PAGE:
Chimerical.  Wildly fanciful.

Epithalamia.  Lyric odes in honour of a bride and groom.

MarsalaFortified wine from Sardinia.

Bumpers.  Well-filled glasses.

Pommery seventy-four!  1874 was one of the finest vintages for Champagne in the nineteenth century. Pommery’s brut nature champagne of that year was particularly esteemed.

Auric’lar.  Auricular, pertaining to the ear.

Tol-lol.  Average, not particularly impressive.

Numismatist.  One whose hobby is collecting coins.

Allons, encore.  Off we go again.

Garçons, fillettes.  Boys and girls (in contrast to the formal ‘Mesdames et Messieurs’ of other casinos).

Louis d’or.  Gold Louis (coins).

Roues d’charrette!  Cart-wheels (coins).

Holà! holà!  Hello!

Mais faites vos jeux.  But place your bets.

Allons, la classe.  Off we go, pupils.

Le temps se passe.  Time is passing.

La banque se casse.  The bank is breaking.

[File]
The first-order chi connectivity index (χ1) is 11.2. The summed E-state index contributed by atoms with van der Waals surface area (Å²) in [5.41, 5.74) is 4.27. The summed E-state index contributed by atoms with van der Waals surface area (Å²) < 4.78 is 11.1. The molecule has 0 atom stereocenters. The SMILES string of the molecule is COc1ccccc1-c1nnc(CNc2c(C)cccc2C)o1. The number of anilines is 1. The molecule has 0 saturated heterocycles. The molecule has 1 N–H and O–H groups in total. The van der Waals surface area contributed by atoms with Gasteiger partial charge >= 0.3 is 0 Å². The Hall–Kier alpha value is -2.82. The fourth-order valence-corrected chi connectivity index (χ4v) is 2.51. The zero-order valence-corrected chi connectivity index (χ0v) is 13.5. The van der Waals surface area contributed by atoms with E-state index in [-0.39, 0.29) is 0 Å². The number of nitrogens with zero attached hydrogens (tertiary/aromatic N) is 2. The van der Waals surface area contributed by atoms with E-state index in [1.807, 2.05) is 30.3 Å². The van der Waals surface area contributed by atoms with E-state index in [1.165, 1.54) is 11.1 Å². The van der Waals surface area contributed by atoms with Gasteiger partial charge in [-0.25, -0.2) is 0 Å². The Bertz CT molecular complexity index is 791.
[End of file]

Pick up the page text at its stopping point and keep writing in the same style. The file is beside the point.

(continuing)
Rien n’va plus!  Contraction of ‘Rien ne va plus!’, No more bets! (The call made by the croupier once the wheel is spinning.)

Le dix‑sept noir, impair et manque!  The pockets of the roulette wheel are numbered from 1 to 36, alternating between red and black. There is also a green pocket numbered 0 (zero). Bets may be placed on specific numbers (such as 17 here) or on groups or permutations of numbers such as odd (impair) or even (pair) or between 1-18 (manque) or 19-36 (passe).

Holà! holà! vive la banque!  Hello! Long live the bank!

Good lack!  Old variant of ‘Good Lord’ or similar mild expletive.

Allons, la foule!  Off we go, everyone! (Lit. ‘the crowd’).

Ça roule ça roule.  It rolls, it rolls.

Le temps s’ écoule.  Time is running out.

Le trente‑cinq rouge, impair et passe!  See le dix‑sept noir, above. Thirty-five, red, odd, and in the higher half of the numbers.

Très bien, étudiants de la classe.  Very good, students of the class.


Qui perte fit, Au temps jadis.  Those who lost before.

Gagne aujourd’hui!  Win today!

Le double zéro!  Double zero.

Vous perdez tout, mes nobles hérosYou lose everything, my noble heroes.

Merovingian.  European dynasty of the fifth century.

Gormandize.  Eat gluttonously.

Flibberty gibberty.  Frivolous, senseless.